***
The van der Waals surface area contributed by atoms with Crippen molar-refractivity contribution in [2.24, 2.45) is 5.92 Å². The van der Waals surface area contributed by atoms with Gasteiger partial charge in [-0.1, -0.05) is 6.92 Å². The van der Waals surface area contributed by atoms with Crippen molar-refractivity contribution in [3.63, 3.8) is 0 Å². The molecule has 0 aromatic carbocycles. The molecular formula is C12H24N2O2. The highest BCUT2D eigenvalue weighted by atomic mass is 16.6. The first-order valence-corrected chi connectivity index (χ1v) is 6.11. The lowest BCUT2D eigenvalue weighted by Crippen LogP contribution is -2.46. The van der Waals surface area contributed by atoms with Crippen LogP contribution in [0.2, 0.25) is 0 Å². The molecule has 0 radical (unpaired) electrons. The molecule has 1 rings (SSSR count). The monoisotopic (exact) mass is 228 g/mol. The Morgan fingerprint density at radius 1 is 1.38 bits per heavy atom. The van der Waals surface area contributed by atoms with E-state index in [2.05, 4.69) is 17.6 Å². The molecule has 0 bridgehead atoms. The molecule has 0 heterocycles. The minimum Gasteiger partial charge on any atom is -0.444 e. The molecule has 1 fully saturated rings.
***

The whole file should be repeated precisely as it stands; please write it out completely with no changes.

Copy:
The van der Waals surface area contributed by atoms with Crippen molar-refractivity contribution in [2.24, 2.45) is 5.92 Å². The van der Waals surface area contributed by atoms with Gasteiger partial charge in [-0.1, -0.05) is 6.92 Å². The van der Waals surface area contributed by atoms with Crippen molar-refractivity contribution in [3.63, 3.8) is 0 Å². The molecule has 0 aromatic carbocycles. The molecular formula is C12H24N2O2. The highest BCUT2D eigenvalue weighted by atomic mass is 16.6. The first-order valence-corrected chi connectivity index (χ1v) is 6.11. The lowest BCUT2D eigenvalue weighted by Crippen LogP contribution is -2.46. The van der Waals surface area contributed by atoms with Crippen LogP contribution in [0.2, 0.25) is 0 Å². The molecule has 0 radical (unpaired) electrons. The molecule has 1 rings (SSSR count). The monoisotopic (exact) mass is 228 g/mol. The Morgan fingerprint density at radius 1 is 1.38 bits per heavy atom. The van der Waals surface area contributed by atoms with E-state index in [2.05, 4.69) is 17.6 Å². The molecule has 0 bridgehead atoms. The molecule has 0 heterocycles. The minimum Gasteiger partial charge on any atom is -0.444 e. The molecule has 1 fully saturated rings.